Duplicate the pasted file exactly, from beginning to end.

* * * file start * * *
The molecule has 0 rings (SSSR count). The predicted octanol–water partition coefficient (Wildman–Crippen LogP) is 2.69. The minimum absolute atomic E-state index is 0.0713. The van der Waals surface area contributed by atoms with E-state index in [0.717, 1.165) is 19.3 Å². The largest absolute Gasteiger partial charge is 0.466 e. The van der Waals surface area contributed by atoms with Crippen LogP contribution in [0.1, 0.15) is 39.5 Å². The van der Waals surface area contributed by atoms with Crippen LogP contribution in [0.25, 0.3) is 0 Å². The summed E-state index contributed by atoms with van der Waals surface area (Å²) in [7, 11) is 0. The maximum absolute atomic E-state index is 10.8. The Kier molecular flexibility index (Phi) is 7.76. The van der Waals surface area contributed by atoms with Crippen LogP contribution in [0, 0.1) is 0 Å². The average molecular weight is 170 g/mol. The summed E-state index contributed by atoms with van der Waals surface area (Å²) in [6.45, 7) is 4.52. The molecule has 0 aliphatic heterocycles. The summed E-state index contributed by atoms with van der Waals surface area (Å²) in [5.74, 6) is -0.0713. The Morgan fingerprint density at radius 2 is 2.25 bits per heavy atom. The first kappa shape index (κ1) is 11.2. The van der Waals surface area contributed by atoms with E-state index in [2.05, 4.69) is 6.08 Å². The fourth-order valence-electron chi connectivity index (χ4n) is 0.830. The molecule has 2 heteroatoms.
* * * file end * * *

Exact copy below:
The molecule has 0 rings (SSSR count). The predicted octanol–water partition coefficient (Wildman–Crippen LogP) is 2.69. The minimum absolute atomic E-state index is 0.0713. The van der Waals surface area contributed by atoms with E-state index in [0.717, 1.165) is 19.3 Å². The largest absolute Gasteiger partial charge is 0.466 e. The van der Waals surface area contributed by atoms with Crippen LogP contribution in [0.1, 0.15) is 39.5 Å². The van der Waals surface area contributed by atoms with Crippen LogP contribution in [0.25, 0.3) is 0 Å². The summed E-state index contributed by atoms with van der Waals surface area (Å²) in [7, 11) is 0. The maximum absolute atomic E-state index is 10.8. The Kier molecular flexibility index (Phi) is 7.76. The van der Waals surface area contributed by atoms with Crippen LogP contribution in [0, 0.1) is 0 Å². The average molecular weight is 170 g/mol. The summed E-state index contributed by atoms with van der Waals surface area (Å²) in [6.45, 7) is 4.52. The molecule has 0 aliphatic heterocycles. The summed E-state index contributed by atoms with van der Waals surface area (Å²) in [5.74, 6) is -0.0713. The Morgan fingerprint density at radius 2 is 2.25 bits per heavy atom. The first kappa shape index (κ1) is 11.2. The van der Waals surface area contributed by atoms with E-state index in [2.05, 4.69) is 6.08 Å². The fourth-order valence-electron chi connectivity index (χ4n) is 0.830. The molecule has 2 heteroatoms.